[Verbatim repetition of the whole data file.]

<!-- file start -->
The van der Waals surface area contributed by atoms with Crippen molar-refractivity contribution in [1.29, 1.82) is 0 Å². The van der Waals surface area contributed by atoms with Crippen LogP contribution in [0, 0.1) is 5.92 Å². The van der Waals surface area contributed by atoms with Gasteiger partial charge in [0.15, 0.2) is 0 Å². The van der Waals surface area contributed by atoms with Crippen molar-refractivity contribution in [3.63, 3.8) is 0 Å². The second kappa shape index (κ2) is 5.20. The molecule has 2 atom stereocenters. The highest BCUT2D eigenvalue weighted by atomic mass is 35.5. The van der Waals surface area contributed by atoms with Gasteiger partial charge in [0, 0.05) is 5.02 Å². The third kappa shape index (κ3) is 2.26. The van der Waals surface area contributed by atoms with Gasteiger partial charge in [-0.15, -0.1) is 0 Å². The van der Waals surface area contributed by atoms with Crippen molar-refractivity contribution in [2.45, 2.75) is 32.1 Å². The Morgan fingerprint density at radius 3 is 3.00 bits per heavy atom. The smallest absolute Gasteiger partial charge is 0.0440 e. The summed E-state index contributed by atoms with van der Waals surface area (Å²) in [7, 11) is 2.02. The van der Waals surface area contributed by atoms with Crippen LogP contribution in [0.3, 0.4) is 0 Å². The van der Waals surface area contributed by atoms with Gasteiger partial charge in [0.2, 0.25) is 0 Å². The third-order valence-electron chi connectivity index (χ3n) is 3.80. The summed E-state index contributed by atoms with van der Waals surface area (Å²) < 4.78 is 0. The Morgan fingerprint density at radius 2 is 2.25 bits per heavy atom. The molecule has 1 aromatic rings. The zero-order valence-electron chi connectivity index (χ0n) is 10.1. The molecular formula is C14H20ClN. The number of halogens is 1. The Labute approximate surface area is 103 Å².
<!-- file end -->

The van der Waals surface area contributed by atoms with Crippen molar-refractivity contribution in [1.29, 1.82) is 0 Å². The van der Waals surface area contributed by atoms with Crippen LogP contribution in [0, 0.1) is 5.92 Å². The van der Waals surface area contributed by atoms with Gasteiger partial charge in [0.15, 0.2) is 0 Å². The van der Waals surface area contributed by atoms with Crippen molar-refractivity contribution in [3.63, 3.8) is 0 Å². The second kappa shape index (κ2) is 5.20. The molecule has 2 atom stereocenters. The highest BCUT2D eigenvalue weighted by atomic mass is 35.5. The van der Waals surface area contributed by atoms with Gasteiger partial charge in [0, 0.05) is 5.02 Å². The third kappa shape index (κ3) is 2.26. The van der Waals surface area contributed by atoms with Gasteiger partial charge in [-0.15, -0.1) is 0 Å². The van der Waals surface area contributed by atoms with Crippen molar-refractivity contribution in [2.45, 2.75) is 32.1 Å². The Morgan fingerprint density at radius 3 is 3.00 bits per heavy atom. The smallest absolute Gasteiger partial charge is 0.0440 e. The summed E-state index contributed by atoms with van der Waals surface area (Å²) in [7, 11) is 2.02. The van der Waals surface area contributed by atoms with Crippen LogP contribution in [0.3, 0.4) is 0 Å². The van der Waals surface area contributed by atoms with Gasteiger partial charge in [0.2, 0.25) is 0 Å². The third-order valence-electron chi connectivity index (χ3n) is 3.80. The summed E-state index contributed by atoms with van der Waals surface area (Å²) < 4.78 is 0. The Morgan fingerprint density at radius 2 is 2.25 bits per heavy atom. The molecule has 1 aromatic rings. The zero-order valence-electron chi connectivity index (χ0n) is 10.1. The molecular formula is C14H20ClN. The number of halogens is 1. The Labute approximate surface area is 103 Å².